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Sylvia Brice, MD
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Robert P Dellavalle, MD, PhD, MSPH
Ted Rosen, MD
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Abena O Ofori, MD


Erythrasma is a superficial infection of the skin caused by Corynebacterium minutissimum, a gram-positive, non-spore forming bacillus (picture 1). The disorder typically presents as macerated, scaly plaques between the toes or erythematous to brown patches or thin plaques in intertriginous areas (picture 2A-G).

The epidemiology, clinical manifestations, diagnosis, and treatment of erythrasma will be discussed here.


Erythrasma is a common disorder. However, the prevalence is difficult to assess since many patients do not seek treatment or have subclinical infection. In a 1970 study of 754 college students in the UK, 19 percent had erythrasma [1]. A subsequent study of patients seen in a New Zealand dermatology clinic found a prevalence of 20 percent [2]. Higher prevalences have been reported in soldiers and institutionalized patients [3,4].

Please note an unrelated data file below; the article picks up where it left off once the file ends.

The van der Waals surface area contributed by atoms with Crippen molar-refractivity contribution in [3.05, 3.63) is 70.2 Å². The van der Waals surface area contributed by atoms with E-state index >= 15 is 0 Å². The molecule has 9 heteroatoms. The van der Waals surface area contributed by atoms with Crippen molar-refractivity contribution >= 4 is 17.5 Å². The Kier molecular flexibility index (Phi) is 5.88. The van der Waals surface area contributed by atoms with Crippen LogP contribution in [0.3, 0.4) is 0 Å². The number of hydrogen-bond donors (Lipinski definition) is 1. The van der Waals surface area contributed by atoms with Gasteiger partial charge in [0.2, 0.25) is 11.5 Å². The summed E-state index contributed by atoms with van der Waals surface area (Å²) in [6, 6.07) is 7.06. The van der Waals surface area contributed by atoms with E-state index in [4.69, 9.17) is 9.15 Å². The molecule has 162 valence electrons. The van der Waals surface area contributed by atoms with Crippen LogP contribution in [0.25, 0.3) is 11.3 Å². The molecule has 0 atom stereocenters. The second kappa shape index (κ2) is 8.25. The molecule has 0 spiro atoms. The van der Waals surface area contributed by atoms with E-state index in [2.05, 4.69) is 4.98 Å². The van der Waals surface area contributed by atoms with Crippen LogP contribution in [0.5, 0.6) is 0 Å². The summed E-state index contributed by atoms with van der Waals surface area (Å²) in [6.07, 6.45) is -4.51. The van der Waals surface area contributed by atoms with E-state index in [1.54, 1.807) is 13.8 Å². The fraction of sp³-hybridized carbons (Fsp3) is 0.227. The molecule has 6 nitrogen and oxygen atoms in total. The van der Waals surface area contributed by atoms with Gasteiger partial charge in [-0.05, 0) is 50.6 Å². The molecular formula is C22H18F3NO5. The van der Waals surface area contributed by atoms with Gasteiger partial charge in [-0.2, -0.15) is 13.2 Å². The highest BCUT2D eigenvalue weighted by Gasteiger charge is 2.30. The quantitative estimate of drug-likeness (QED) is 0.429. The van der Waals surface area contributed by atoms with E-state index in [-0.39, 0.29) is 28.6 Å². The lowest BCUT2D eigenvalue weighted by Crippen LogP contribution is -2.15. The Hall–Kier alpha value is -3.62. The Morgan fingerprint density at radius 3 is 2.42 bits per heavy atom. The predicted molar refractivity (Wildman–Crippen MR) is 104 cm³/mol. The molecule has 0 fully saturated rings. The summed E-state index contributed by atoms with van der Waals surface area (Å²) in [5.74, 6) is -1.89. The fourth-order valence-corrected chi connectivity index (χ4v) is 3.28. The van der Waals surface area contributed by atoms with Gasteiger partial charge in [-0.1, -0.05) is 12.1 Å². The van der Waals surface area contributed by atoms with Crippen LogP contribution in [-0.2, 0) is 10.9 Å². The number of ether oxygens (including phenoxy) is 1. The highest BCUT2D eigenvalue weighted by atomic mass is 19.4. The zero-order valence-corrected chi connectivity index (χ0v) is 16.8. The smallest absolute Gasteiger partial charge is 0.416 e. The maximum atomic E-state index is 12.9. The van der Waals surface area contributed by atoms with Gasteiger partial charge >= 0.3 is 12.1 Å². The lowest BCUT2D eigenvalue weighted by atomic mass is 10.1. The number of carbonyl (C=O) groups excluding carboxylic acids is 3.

Erythrasma often occurs in healthy adults [1], but diabetic patients, older adults, or immunocompromised patients have increased risk for the disorder [5]. Conditions predisposing to skin occlusion and moisture also contribute to erythrasma, including obesity, hyperhidrosis, and living in tropical climates. Erythrasma is rare in children [6].


Erythrasma is caused by C. minutissimum, a component of the normal skin flora. C. minutissimum is a gram-positive, non-spore-forming, aerobic or facultative bacillus [7]. Under conditions of moisture and occlusion, C. minutissimum proliferates in the upper levels of the stratum corneum.


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Literature review current through: Oct 2015. | This topic last updated: Sep 11, 2015.
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